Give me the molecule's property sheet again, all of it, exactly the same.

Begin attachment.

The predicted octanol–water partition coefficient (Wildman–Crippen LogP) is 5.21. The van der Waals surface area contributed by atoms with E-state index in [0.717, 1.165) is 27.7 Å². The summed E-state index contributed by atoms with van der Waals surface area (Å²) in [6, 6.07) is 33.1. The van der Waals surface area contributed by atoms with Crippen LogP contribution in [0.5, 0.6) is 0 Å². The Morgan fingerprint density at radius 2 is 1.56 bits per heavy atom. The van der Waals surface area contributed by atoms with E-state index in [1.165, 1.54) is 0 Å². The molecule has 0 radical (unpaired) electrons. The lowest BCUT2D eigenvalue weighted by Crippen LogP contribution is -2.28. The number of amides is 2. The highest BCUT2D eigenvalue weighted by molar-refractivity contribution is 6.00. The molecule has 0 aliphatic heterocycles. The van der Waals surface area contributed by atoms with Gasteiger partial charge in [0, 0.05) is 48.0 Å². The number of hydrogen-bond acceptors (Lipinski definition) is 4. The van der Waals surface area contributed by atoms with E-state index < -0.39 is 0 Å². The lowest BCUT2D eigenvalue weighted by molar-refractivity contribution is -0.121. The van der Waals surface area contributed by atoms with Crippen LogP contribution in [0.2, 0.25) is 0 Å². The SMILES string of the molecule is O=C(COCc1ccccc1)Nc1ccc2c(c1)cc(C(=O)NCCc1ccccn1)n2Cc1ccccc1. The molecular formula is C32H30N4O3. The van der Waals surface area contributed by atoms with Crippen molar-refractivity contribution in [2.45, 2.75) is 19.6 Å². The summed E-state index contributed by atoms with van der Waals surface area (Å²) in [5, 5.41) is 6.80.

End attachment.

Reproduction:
The predicted octanol–water partition coefficient (Wildman–Crippen LogP) is 5.21. The van der Waals surface area contributed by atoms with E-state index in [0.717, 1.165) is 27.7 Å². The summed E-state index contributed by atoms with van der Waals surface area (Å²) in [6, 6.07) is 33.1. The van der Waals surface area contributed by atoms with Crippen LogP contribution in [0.5, 0.6) is 0 Å². The Morgan fingerprint density at radius 2 is 1.56 bits per heavy atom. The van der Waals surface area contributed by atoms with E-state index in [1.165, 1.54) is 0 Å². The molecule has 0 radical (unpaired) electrons. The lowest BCUT2D eigenvalue weighted by Crippen LogP contribution is -2.28. The number of amides is 2. The highest BCUT2D eigenvalue weighted by molar-refractivity contribution is 6.00. The molecule has 0 aliphatic heterocycles. The van der Waals surface area contributed by atoms with Gasteiger partial charge in [0, 0.05) is 48.0 Å². The number of hydrogen-bond acceptors (Lipinski definition) is 4. The van der Waals surface area contributed by atoms with E-state index < -0.39 is 0 Å². The lowest BCUT2D eigenvalue weighted by molar-refractivity contribution is -0.121. The van der Waals surface area contributed by atoms with Crippen LogP contribution in [0.2, 0.25) is 0 Å². The SMILES string of the molecule is O=C(COCc1ccccc1)Nc1ccc2c(c1)cc(C(=O)NCCc1ccccn1)n2Cc1ccccc1. The molecular formula is C32H30N4O3. The van der Waals surface area contributed by atoms with Crippen molar-refractivity contribution in [2.45, 2.75) is 19.6 Å². The summed E-state index contributed by atoms with van der Waals surface area (Å²) in [5, 5.41) is 6.80.